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Kim Browne: Finding Your Community

By Kim Browne

I still remember the first time I met another blind child. In the spring of 1997, blind students from North Carolina met at Governor Morehead’s School for the Blind in Raleigh for a day of community and fun. I was six years old. I attended a public elementary school with able bodied children, and other than sitting at the front of the class always, I did my best to blend in and make friends the way any kindergarten would – over blocks and games and running around at recess. But on that spring day in 1997, I met other kids like me. It was a day where I was not asked why I did not wear glasses or why I did not look directly at people, a day where I did not feel like I had to hide a part of myself, a day where I really got to be a free kid because I did not have to worry about the way I was perceived at school. (Yes, I had these thoughts at six). I looked forward to that trip every year, until it ended in 2002. Honestly, those field trips were a chance to learn from other kids like me how to navigate school and life, while also having a little fun. But the purpose of this story is not to brag about one fun day a year I got to have while my able-bodied peers were in class. It is to express the importance of developing a community of peers. Knowing other blind children, and eventually those with whom I still remain friends to this day, created an avenue for me to see the possibilities in my own life and advocate for myself when other kids would discuss visual aids they were using that I had yet to be exposed. Now, instead of chatting about CCTV and Flipperport magnifiers, we share pancake recipes, how to get our kids car seats around town if we need to Uber places, and which libraries have the best large print book selections.


Today marks White Cane Awareness Day in the United States, a significant day within the month of October – known as Blind Equity Achievement Month. The National Federation of the Blind recognizes White Cane Awareness Day to celebrate the role the cane plays in allowing blind people “the ability to achieve a full and independent life.”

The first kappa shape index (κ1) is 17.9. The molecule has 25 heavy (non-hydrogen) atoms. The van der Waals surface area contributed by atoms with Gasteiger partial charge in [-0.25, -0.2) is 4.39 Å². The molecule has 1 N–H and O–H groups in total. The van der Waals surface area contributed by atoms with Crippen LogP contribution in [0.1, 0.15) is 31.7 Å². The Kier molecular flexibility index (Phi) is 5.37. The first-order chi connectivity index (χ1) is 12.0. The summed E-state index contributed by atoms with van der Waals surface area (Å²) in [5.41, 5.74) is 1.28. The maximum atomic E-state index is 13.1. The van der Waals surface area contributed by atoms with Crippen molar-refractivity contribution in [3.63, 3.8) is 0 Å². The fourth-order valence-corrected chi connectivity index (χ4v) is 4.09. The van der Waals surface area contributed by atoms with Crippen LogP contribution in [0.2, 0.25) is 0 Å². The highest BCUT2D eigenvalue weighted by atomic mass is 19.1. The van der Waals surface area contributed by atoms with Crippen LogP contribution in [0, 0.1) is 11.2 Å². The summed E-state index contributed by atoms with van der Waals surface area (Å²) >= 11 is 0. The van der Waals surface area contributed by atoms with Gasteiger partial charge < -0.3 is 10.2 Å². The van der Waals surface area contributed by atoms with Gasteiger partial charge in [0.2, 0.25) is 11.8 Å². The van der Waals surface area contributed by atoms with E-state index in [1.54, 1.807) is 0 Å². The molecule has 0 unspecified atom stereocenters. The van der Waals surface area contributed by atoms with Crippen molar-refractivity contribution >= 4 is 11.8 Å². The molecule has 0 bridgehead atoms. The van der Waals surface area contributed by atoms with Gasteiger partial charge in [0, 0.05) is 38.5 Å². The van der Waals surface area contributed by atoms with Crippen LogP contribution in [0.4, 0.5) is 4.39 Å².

With all transparency, while I am a blind person, I do not use a cane. (For more information about my personal vision impairment, check out the last post I did for Extra Lucky Moms}. I cannot know the lived experience of a blind person who uses a cane and cannot speak to the exceptional value this tool adds to their lives. The best I can do in this instance is provide a reference to some guidance on how to interact with blind people. The mnemonic “COURTESY” is a reminder that blind people just want to be treated like everyone else – with kindness and respect.


It is not uncommon to hear from people that “[I] do so well for a blind person.” When I hear those words, I half smile and say thank you. I tend to add to my response that they would be surprised with how they would interact with the world if they never knew anything else. But those words are not a compliment. I have a full, busy, and chaotic life as a mom of two children and one dog, wife, friend, and employee. So no, I do not do well for a blind person. I do well for a person. What affords me the ability to have a full and independent life is my incredible community and visual aids that I have used since I was child (i.e., large print, magnifiers, light enhancers, screen readers, audio tools).


So as the Extra Lucky Mom community joins in the celebration of White Cane Awareness Day, I hope you walk away with a few thoughts. First, what you are doing in this community is exceptional. You are both supporting other parents and providing a window into a peer group for your kids (like the one I mentioned above). Friendship, school, and life are hard. Thorton Wilder says in Our Town “people are meant to go through life two by two. Tain’t natural to be lonesome.” There is no reason a parent should be lonely in disability parenthood, just as there is no reason that children living with disabilities should not have a community of children just like them to make all facets of life easier and relatable. Second, while my lived blind experience is not that of those we are celebrating today, please go forward and remember that “COURTESY” is always the best approach. Finally, a world of knowledge is truly a question away. When you feel like you do not know the best way to support a person with a disability, ask questions – of them, of experts, of other parents. The more you know, understand, and can relate to another person’s lived experience will allow you to be your most helpful and generous self.


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